I'm going to stick with that thought, at least until tomorrow morning when I find out that there is no recurrence, and that Mom's pace maker is in and she's fine, and we're all as all right as we can be.

Wednesday, July 27, 2011

here lies the difficulty

I'm finally on antibiotics to rid myself of nasty little sinus infection, but that's not the problem. And I'm on a regular dose of NSAIDS to help calm the (likely) tendonitis in my shoulder, but that's not the problem, either.

The real problem is this sense of wanting, needing, to be in two places at once. Of having way too much time on my hands while at the same having way too much to do.

I haven't figured out how write here, either. There are things I could say when I wasn't working and my children were a lot younger and I could afford, frankly, to sound a bit off. When one is recovering from cancer, people tend to make allowances if you're overly emotional from time to time. But as I continue my fairly convincing impersonation of a healthy person, that sort of thing doesn't fly anymore.

On Talcott Mountain, experimenting with the camera's self-timer

Anyway, summer's almost over and I haven't written a word (here or anywhere else) about last year, or this year's vacations, or anything. I hope to, when I figure out how.

Thursday, June 02, 2011

"Everything happened so fast"

I think it's funny that's it's summer again and there's still a post from last summer on the main page. At this time last year I was dealing with intractable headaches and getting my kids ready for summer school. I was still working on my teacher certification courses but in employment limbo. The only thing I knew for sure was that all three kids would be on the same school campus again in the fall, and that freed up the possibility of me working again during the school year.

We took our usual long summer vacation back East.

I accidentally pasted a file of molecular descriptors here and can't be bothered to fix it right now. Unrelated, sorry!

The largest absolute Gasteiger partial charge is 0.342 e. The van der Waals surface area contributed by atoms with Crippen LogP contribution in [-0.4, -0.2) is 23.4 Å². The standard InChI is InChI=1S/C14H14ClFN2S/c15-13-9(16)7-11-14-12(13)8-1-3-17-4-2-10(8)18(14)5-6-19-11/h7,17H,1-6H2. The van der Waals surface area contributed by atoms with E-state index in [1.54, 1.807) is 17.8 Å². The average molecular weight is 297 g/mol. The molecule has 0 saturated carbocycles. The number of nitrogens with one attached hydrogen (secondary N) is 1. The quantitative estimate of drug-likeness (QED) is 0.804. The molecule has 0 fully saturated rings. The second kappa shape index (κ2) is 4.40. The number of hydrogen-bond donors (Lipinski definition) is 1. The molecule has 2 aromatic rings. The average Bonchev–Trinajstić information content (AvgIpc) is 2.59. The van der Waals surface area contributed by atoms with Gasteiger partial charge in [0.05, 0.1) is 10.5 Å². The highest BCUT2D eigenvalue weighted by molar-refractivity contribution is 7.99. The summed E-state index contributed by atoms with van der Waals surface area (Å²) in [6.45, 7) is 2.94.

I got a job teaching 7th and 8th grade general science.

The kids started at their new school.

I switched to Rio Salado's Teacher In Residence program so I could finish my courses without having to do practicums and student teaching in another classroom.

DH's business partner was lost in a freak diving accident.

Mom went on a two-week cruise which was lovely until she came down with some kind of intestinal bug. She spent the last four or five days unable to eat or drink and ended up getting IV fluids. Then she basically didn't eat or drink for several more days and ended up needing two (3?) emergency surgeries for severe dehydration.

At Christmas, we visited with Mom at my brother's in New Orleans for a week, and then spent all the rest of our time off working diligently on all three kids' projects: DS1 built a scale model of a medieval castle, DD did a science project with dry ice, and DS2 did a research report on the Temple of Caesar.

I finished my last class for my teacher certification program.

I survived my first science fair. My RE students all made their sacraments. DS1, DD, and DS2 completed their next levels of the Arizona Study Program and made purple belt with black stripe in karate.

I had my final classroom observations for my teacher certification program.